The 2012 Grand National was an absolute classic, with almost nothing to separate two runners at the very end. The eventual winner of the race was Neptune Collonges, winning for trainer Paul Nicholls and jockey Daryl Jacob.
Despite having many reasons to back him, Neptune Collonges went off at 33/1 for the race, so those lucky enough to pick him out were rewarded with a large SP.
Despite running for more than four miles, we needed a photo finish to separate two horses at the end. Neptune Collonges attacked late joining Sunnyhillboy towards the finish line and after the photo finish, he was declared the winner.
There was real drama afterwards as those on course and at home waited for the result of the photo finish, with a wait over one and a half minutes until the judge made his decision.
Although we didn’t know at the time of the race, this would be the last time that the BBC covered the Grand National, with television rights moving across to Channel 4 a year later, ending 53 consecutive races that had been covered by the BBC.
What Happened In The 2012 Grand National?
All 40 runners that were declared, set off for the 2012 Grand National. The start was not straightforward, beginning with Synchronised, the mount of AP McCoy, unseating his rider and running loose. We also saw two false starts, where runners tried to go early and broke the tape.
Seabass and Shakalakaboomboom were sent off as the 8/1 joint-favourites for the race. Seabass certainly got the most betting attention, being ridden by female jockey, Katie Walsh. He did the best of the two favourites, finishing third in the race, while Shakalakaboomboom finished 9th.
Neptune Collonges took the race for the Paul Nicholls team, giving the master trainer his first-ever Grand National win from 53 runners across 20 Grand Nationals in the past. Immediately after the race, owner John Hales announced that his winner would be retired from racing.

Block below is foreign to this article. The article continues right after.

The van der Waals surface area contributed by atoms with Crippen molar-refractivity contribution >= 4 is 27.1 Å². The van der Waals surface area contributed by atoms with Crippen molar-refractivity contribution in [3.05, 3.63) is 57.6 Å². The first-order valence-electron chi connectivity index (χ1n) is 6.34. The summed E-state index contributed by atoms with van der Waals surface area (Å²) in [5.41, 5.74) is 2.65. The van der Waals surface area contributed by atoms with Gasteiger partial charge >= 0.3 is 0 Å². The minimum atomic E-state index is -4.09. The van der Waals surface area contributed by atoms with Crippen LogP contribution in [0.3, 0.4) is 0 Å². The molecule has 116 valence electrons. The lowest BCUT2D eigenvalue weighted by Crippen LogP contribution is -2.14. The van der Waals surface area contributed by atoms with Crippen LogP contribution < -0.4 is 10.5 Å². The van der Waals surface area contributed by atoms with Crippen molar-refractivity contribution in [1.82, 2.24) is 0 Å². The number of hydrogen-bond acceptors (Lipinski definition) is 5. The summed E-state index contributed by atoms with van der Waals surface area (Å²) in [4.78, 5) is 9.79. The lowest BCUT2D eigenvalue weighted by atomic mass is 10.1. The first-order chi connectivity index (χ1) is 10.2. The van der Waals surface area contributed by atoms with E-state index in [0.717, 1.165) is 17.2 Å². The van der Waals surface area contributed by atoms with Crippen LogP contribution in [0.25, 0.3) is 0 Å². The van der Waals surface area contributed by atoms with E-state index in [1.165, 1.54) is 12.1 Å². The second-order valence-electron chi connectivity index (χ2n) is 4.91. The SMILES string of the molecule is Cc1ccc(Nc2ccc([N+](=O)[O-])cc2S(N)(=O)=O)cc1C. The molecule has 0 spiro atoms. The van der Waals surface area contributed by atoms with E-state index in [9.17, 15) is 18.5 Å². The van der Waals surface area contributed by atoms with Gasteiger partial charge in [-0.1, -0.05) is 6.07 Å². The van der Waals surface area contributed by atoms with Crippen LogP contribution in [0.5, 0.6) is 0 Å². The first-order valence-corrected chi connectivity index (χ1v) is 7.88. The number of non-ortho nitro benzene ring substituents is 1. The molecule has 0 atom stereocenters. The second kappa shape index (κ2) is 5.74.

The race was unfortunately tarnished, however, as we saw two horse deaths, Synchronised and According To Pete, as well as a broken leg for jockey Noel Fehily. These came despite changes to the Aintree course in a bid to increase safety in the race.
The going for the race was described as good, good to soft in places, giving perfect spring jumping ground for the runners.
The Closest Grand National Finish Ever
At the time of crossing the line, it looked tight, with the naked eye unable to split the runners and that was confirmed when we received the winning distances. The victory of Neptune Collonges was officially recorded as a win by a nose, which makes it the narrowest winning victory in the race.
This gave unbelievable drama, at home and on the course, with the winner just getting up in time to win, and what felt like an eternity afterwards to find out the race winner.
New Safety Changes Have Little Impact
Following a review into the 2011 Grand National, where two horses died on course, safety changes were made to the race. Three fences had alterations made to them, either making them smaller, or raising the landing side of the fence to aid horses.
On top of that, the minimum age for runners was increased from six to seven, and horses were only eligible if they had finished at least fourth or better in a chase race over a distance of three miles or more.
Farewell To The BBC
At the time, no one knew that this would be the final Grand National to take place live on the BBC, but racing rights were transferred across to Channel 4 before the 2013 race. This ended a run of 53 consecutive races that had been broadcast live on TV by the BBC, with the race holding a special place on the Saturday afternoon sports coverage for many years.
Despite the changes to broadcasting rights on TV, the BBC did maintain the rights to radio coverage, something that had been in place since 1927.
Moments Of Note
- The Grand National winner Neptune Collonges became just the third grey horse to ever win the contest when he crossed the line first
- He was also the first ever winner for trainer Paul Nicholls, winning the race with his 53rd runner in the race, runners that have been spread across 20 different races
- Safety changes were made to the race ahead of this year’s running, but that made no difference this time around. Sadly, two horses were fatally injured on course, and on top of that, jockey Noel Fehily broke his leg during the race
- The winning distance of a nose is the closest ever in Grand National history
- Winning horse Neptune Collonges was immediately retired after the race by his owner John Hales.